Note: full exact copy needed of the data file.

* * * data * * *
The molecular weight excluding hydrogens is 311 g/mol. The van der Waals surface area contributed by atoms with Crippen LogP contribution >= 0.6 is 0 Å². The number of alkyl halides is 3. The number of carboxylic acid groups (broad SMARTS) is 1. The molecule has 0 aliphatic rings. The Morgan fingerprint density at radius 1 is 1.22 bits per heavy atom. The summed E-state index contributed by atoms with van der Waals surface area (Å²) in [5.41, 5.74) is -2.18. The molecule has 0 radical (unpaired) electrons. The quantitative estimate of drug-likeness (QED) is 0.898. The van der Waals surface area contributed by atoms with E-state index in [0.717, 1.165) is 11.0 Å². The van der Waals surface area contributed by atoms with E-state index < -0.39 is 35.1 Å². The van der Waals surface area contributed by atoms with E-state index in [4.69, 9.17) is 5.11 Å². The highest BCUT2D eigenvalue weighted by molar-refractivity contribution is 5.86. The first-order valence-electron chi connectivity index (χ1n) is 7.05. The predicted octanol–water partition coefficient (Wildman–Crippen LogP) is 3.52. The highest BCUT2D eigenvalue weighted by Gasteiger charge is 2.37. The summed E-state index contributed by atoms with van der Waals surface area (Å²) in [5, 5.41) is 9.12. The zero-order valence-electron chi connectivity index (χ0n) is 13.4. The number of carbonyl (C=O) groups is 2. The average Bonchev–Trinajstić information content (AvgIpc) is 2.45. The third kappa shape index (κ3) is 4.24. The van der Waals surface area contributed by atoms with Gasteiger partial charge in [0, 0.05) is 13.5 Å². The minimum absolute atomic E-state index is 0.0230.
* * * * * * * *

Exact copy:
The molecular weight excluding hydrogens is 311 g/mol. The van der Waals surface area contributed by atoms with Crippen LogP contribution >= 0.6 is 0 Å². The number of alkyl halides is 3. The number of carboxylic acid groups (broad SMARTS) is 1. The molecule has 0 aliphatic rings. The Morgan fingerprint density at radius 1 is 1.22 bits per heavy atom. The summed E-state index contributed by atoms with van der Waals surface area (Å²) in [5.41, 5.74) is -2.18. The molecule has 0 radical (unpaired) electrons. The quantitative estimate of drug-likeness (QED) is 0.898. The van der Waals surface area contributed by atoms with E-state index in [0.717, 1.165) is 11.0 Å². The van der Waals surface area contributed by atoms with E-state index < -0.39 is 35.1 Å². The van der Waals surface area contributed by atoms with E-state index in [4.69, 9.17) is 5.11 Å². The highest BCUT2D eigenvalue weighted by molar-refractivity contribution is 5.86. The first-order valence-electron chi connectivity index (χ1n) is 7.05. The predicted octanol–water partition coefficient (Wildman–Crippen LogP) is 3.52. The highest BCUT2D eigenvalue weighted by Gasteiger charge is 2.37. The summed E-state index contributed by atoms with van der Waals surface area (Å²) in [5, 5.41) is 9.12. The zero-order valence-electron chi connectivity index (χ0n) is 13.4. The number of carbonyl (C=O) groups is 2. The average Bonchev–Trinajstić information content (AvgIpc) is 2.45. The third kappa shape index (κ3) is 4.24. The van der Waals surface area contributed by atoms with Gasteiger partial charge in [0, 0.05) is 13.5 Å². The minimum absolute atomic E-state index is 0.0230.